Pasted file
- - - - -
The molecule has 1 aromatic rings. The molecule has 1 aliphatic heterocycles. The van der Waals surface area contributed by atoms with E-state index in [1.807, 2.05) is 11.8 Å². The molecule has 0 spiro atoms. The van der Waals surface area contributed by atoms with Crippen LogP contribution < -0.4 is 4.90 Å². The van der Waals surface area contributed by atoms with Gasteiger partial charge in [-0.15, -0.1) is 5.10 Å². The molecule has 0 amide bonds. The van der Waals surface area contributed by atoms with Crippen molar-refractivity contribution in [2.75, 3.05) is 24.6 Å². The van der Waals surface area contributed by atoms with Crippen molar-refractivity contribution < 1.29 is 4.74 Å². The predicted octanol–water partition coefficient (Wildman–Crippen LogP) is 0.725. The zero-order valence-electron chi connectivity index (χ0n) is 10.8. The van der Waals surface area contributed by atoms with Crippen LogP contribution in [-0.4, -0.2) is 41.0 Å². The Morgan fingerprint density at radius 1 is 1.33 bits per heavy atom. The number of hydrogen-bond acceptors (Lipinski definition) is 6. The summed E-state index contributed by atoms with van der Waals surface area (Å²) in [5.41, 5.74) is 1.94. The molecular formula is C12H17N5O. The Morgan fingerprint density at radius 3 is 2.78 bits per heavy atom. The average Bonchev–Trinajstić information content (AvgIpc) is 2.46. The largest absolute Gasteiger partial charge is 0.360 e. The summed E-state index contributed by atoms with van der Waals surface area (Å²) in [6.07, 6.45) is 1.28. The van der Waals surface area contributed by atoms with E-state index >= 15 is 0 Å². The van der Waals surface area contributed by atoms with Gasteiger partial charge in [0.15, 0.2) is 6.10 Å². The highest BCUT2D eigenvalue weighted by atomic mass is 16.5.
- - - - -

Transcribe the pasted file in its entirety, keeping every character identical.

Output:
The molecule has 1 aromatic rings. The molecule has 1 aliphatic heterocycles. The van der Waals surface area contributed by atoms with E-state index in [1.807, 2.05) is 11.8 Å². The molecule has 0 spiro atoms. The van der Waals surface area contributed by atoms with Crippen LogP contribution < -0.4 is 4.90 Å². The van der Waals surface area contributed by atoms with Gasteiger partial charge in [-0.15, -0.1) is 5.10 Å². The molecule has 0 amide bonds. The van der Waals surface area contributed by atoms with Crippen molar-refractivity contribution in [2.75, 3.05) is 24.6 Å². The van der Waals surface area contributed by atoms with Crippen molar-refractivity contribution < 1.29 is 4.74 Å². The predicted octanol–water partition coefficient (Wildman–Crippen LogP) is 0.725. The zero-order valence-electron chi connectivity index (χ0n) is 10.8. The van der Waals surface area contributed by atoms with Crippen LogP contribution in [-0.4, -0.2) is 41.0 Å². The Morgan fingerprint density at radius 1 is 1.33 bits per heavy atom. The number of hydrogen-bond acceptors (Lipinski definition) is 6. The summed E-state index contributed by atoms with van der Waals surface area (Å²) in [5.41, 5.74) is 1.94. The molecular formula is C12H17N5O. The Morgan fingerprint density at radius 3 is 2.78 bits per heavy atom. The average Bonchev–Trinajstić information content (AvgIpc) is 2.46. The largest absolute Gasteiger partial charge is 0.360 e. The summed E-state index contributed by atoms with van der Waals surface area (Å²) in [6.07, 6.45) is 1.28. The van der Waals surface area contributed by atoms with E-state index >= 15 is 0 Å². The van der Waals surface area contributed by atoms with Gasteiger partial charge in [0.15, 0.2) is 6.10 Å². The highest BCUT2D eigenvalue weighted by atomic mass is 16.5.